No. I am sorry but I have to get on.
From a personal perspective, I have a lot of sympathy for that argument. However, that raises the question of how much my faith as a personal position should decide how I vote on an issue such as this. Coming from a Baptist perspective, I believe strongly in the separation of church and state. While state has responsibility for restricting some actions and behaviour, it cannot ultimately impose values on people.
For me, therefore, the crucial arguments are around the protections for those who disagree with same-sex marriage, whether they are denominations, celebrants, or public sector or other workers. We have assurances from the Scottish and Westminster Governments that all is safe and full protection is in place. However, there remain a number of concerns.
First, the Equality Act 2010 does not say that all protected characteristics are equal; nor does it say how conflicts between different characteristics are to be decided. As a result, the courts have to decide which rights are most important. The perception among many religious people is that religion and belief often come at the bottom of the pile.
Secondly, the European Court of Human Rights can trump the UK and Scottish Governments. We heard at committee that the ECHR will not get involved if there is no such thing as same-sex marriage but, once same-sex marriage is permitted, will it switch to making it compulsory for churches and others to take part?
If churches are considered to be providing a public service, the courts could act against them for providing that service only to some and not to others. That is effectively what has happened with adoption agencies. At the time that adoption by same-sex couples was permitted, well-meaning assurances were given that no agency would be forced to take part. However, we now have the situation where the Office of the Scottish Charity Regulator states that an agency cannot be a charity if it refuses to take part. Will permission turn to compulsion in a few years’ time? That is the concern of many of us.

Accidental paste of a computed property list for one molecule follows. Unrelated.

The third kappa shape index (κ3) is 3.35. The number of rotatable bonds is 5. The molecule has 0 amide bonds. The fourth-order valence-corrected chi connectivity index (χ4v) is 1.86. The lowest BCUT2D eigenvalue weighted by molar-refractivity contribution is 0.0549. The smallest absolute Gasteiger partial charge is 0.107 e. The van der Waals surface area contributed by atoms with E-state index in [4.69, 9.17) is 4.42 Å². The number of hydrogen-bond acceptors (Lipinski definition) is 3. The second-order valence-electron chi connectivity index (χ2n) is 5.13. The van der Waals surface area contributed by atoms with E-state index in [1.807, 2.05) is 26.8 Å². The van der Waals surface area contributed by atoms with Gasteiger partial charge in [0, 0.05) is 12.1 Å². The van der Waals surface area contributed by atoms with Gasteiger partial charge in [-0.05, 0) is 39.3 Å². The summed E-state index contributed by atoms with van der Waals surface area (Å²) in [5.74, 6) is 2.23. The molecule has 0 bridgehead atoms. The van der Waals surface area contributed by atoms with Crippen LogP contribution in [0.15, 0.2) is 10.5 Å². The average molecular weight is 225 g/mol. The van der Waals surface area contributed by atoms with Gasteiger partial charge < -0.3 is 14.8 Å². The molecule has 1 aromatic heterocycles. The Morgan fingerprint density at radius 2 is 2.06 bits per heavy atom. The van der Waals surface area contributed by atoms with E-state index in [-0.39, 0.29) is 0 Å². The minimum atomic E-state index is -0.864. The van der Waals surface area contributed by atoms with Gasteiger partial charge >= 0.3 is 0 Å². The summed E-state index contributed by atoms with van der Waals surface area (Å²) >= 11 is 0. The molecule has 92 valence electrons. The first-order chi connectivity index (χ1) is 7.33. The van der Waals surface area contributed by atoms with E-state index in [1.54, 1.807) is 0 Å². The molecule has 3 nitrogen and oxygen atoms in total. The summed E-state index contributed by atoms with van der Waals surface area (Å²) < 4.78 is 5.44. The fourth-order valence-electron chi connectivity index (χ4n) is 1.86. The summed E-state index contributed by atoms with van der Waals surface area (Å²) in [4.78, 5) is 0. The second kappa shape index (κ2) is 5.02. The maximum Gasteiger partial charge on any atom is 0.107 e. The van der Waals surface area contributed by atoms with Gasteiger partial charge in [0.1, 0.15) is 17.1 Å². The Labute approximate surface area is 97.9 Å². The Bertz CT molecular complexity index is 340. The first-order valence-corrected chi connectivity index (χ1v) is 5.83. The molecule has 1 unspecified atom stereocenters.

We looked at that issue in committee and received different legal views about what might happen in future. Members might have seen in the Equality Network’s briefing that Karon Monaghan QC said that it is “inconceivable” that the European Court would overturn the protections. However, that is only one half of the story.
The other half is what Aidan O'Neill QC said, which was:
“if marriage is extended to same-sex couples, it will become a human rights requirement that there be equality of treatment and regard. In a sense, that is what is important about the Marriage and Civil Partnership (Scotland) Bill—it shifts the position in that regard.”
He went on to say:
“Therefore, I think that the Equality Act 2010 leaves open the possibility of conflict”.—[Official Report, Equal Opportunities Committee, 19 September 2013; c 1500-01.]
Not for the first time, we get a variety of legal opinion from a variety of legal experts. There is doubt whether the protections in place are robust; there are certainly no guarantees.
In a similarly controversial area, namely abortion, there is specific provision for national health service workers to be able to choose whether to take part. That seems to me to be a reasonable compromise. The NHS as a whole provides the service, but individuals are given reasonable accommodation. If the bill is to go forward, I would like to see similar increased protection for the individual conscience and belief of public sector and other workers.
I do not seek to impose Christian values on what is an increasingly secular society; nor do I seek to restrict the rights of anyone in society. I seek equality for each person in society, but I remain unconvinced by the assurances given and therefore I will vote against the bill.